Well, we are literally just around the corner from StageWrite which kicks off next week. I am so excited by it and there’s still lots to do. I have been working with some smashing students today up in Chichester on a film for their final project! Student films, often get a bad rap, probably largely because they don’t have any money to pay you. These guys were slick, professional and did a great job and yes, they only paid expenses but we all start somewhere so I, for one, enjoyed helping them out. Anyhow, I’m going off topic… we’re here to talk about StageWrite and it’s my absolute pleasure to introduce to you today the rather marvellous, David Weir, whose excellent piece, Lions (which I’m in and rather excited about, to be honest), kicks off our Saturday evening on 12th March.
I was born and brought up in Edinburgh, but live in London now having travelled the country until I got here, via Hampshire and East Anglia.
Nice…. It’s a long way from Edinburgh to London so it makes sense to break up the journey!! And how long have you been writing plays for and what started you off writing?
I’ve been writing since I was a kid, but hit on plays seriously about six years ago now, after realizing there are a lot fewer words than there are in a novel. The first one was a drunken challenge: I told a director at an after-show party for a bad play that I could do better, and he said ‘Go on then’. The play that resulted was a murder mystery spoof that 1,200 people saw, and that’s as good a way as any I know to get the bug! Since then, I’ve sat in small theatres, pubs and a football club function room In London, Arundel, Windsor, and several locations on the Isle of Wight, among audiences ranging from 100 to 25 or so, loving what good actors and directors can do with what you’ve imagined.
Wow, that’s a great story. And how cool, to have 1200 people see your first play. Talk about a baptism of fire! What prompted you to write the play that you submitted?
I heard a story about some guy who was vetoed from winning an award for bravery because of some long-ago criminal offence he’d committed. His old offence had nothing to do with his new bravery, but because he’d once been a criminal, he couldn’t be a hero. I’m fascinated by the theme of redemption – can we undo the evil we once did by being good now? I’m also fascinated by the way people are pigeon-holed by one thing they did, or one feature they have, or one perception about them. It seems to me that people are more complex than that, and that no-one is wholly good or wholly bad, or deserves to be seen that way. From that, came the idea of having a character who had done something morally appalling from every point of view, but who had also done something transcendently good. And from that came the idea of having three others who appear ‘good’ and even successful to all the world, but who have their own demons to deal with. All of which is unnecessarily doom-laden and portentous-sounding for a piece that is also meant to be funny, even if it’s laughter in the dark.
Tell us a little bit about your process of writing?
I wish I had one! The one definite thing is that if you want to be a writer, you write: fixed hours (not quite enough of them) each week, even during the times when there’s a lot of staring out the window to be done. The second definite thing is that it’s never finished – first drafts are fast; subsequent rewrites are essential and there’s always more you can do once you’ve seen it on its feet or heard it read. I’ve written about 20 plays now, seven full-length and the rest shorts of varying length, and each has come about differently. For each, though, there has been some moment that sparked the whole thing, and mostly those moments happen after I doodle in a notebook (as this one did – I quite clearly recall sitting at a bar on the Isle of Wight). This doodling is either putting two people in a room and having them talk to each other, or writing down situations and seeing what sparks. Once I have a definite idea I know I want to do, I write out the whole biography/setting thing as the story clarifies in my head, sometimes for weeks or months. That way, when I sit to write, the first draft is really rapid (couple of weeks max), though the subsequent revision takes much longer. If there is a linking feature, a large number of my plays seem to have begun with characters talking about something which, if it makes into the final piece at all, falls usually nearer the middle of the finished script than either the beginning or the end. Off that, how we get there, and what happens next seem to flow (as is the case with this one: the mid-section where Eve and Will talk about his walking on stage is nearly transcribed from my first notes).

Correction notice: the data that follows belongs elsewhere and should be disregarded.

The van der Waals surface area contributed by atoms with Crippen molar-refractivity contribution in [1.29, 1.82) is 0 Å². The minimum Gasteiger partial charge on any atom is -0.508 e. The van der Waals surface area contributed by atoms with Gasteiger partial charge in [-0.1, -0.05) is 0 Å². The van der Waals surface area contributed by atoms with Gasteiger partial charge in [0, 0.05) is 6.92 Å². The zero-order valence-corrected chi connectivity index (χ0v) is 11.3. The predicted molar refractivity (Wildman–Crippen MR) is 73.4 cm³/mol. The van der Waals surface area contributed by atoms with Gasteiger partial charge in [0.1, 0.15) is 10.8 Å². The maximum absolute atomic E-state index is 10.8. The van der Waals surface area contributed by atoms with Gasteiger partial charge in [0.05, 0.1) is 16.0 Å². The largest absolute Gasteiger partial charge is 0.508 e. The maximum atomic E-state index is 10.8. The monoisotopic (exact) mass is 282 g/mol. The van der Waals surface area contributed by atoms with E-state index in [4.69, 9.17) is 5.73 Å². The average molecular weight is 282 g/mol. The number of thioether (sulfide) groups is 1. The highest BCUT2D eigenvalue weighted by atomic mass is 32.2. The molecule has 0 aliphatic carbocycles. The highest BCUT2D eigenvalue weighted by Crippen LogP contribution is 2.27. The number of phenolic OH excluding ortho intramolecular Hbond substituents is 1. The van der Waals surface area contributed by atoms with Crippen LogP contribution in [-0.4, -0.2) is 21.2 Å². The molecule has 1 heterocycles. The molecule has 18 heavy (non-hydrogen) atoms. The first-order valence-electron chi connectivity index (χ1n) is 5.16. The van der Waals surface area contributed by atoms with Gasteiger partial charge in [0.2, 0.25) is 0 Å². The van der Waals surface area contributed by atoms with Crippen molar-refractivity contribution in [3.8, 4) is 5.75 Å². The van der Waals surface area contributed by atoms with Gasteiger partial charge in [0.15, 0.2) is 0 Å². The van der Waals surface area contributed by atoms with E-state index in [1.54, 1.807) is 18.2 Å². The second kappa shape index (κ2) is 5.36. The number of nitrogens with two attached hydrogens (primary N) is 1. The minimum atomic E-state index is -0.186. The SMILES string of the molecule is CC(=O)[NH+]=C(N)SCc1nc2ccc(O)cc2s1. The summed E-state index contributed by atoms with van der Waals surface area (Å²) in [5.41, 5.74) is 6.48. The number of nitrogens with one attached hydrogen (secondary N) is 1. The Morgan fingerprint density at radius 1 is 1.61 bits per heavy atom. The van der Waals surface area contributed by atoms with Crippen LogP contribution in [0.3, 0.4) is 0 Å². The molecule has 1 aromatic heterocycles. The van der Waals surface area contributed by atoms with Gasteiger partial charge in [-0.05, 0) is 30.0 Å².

Brilliant. Thats for that, David; really interesting. Is there anything else that you think readers of the blog will find interesting?
I’m crazily proud that one of my plays made it to Australia, and only sorry a) that I didn’t, and b) that I didn’t even know about it until three weeks after its four shows were over.
Ha… excellent stuff. That is one heck of an achievement. Well, if you want to catch David’s play, Lions, or indeed any or all of the performances you can find tickets at The Place Theatre website by clicking here. We’d love to see you there. Check in on Thursday when we will introduce our next writer!!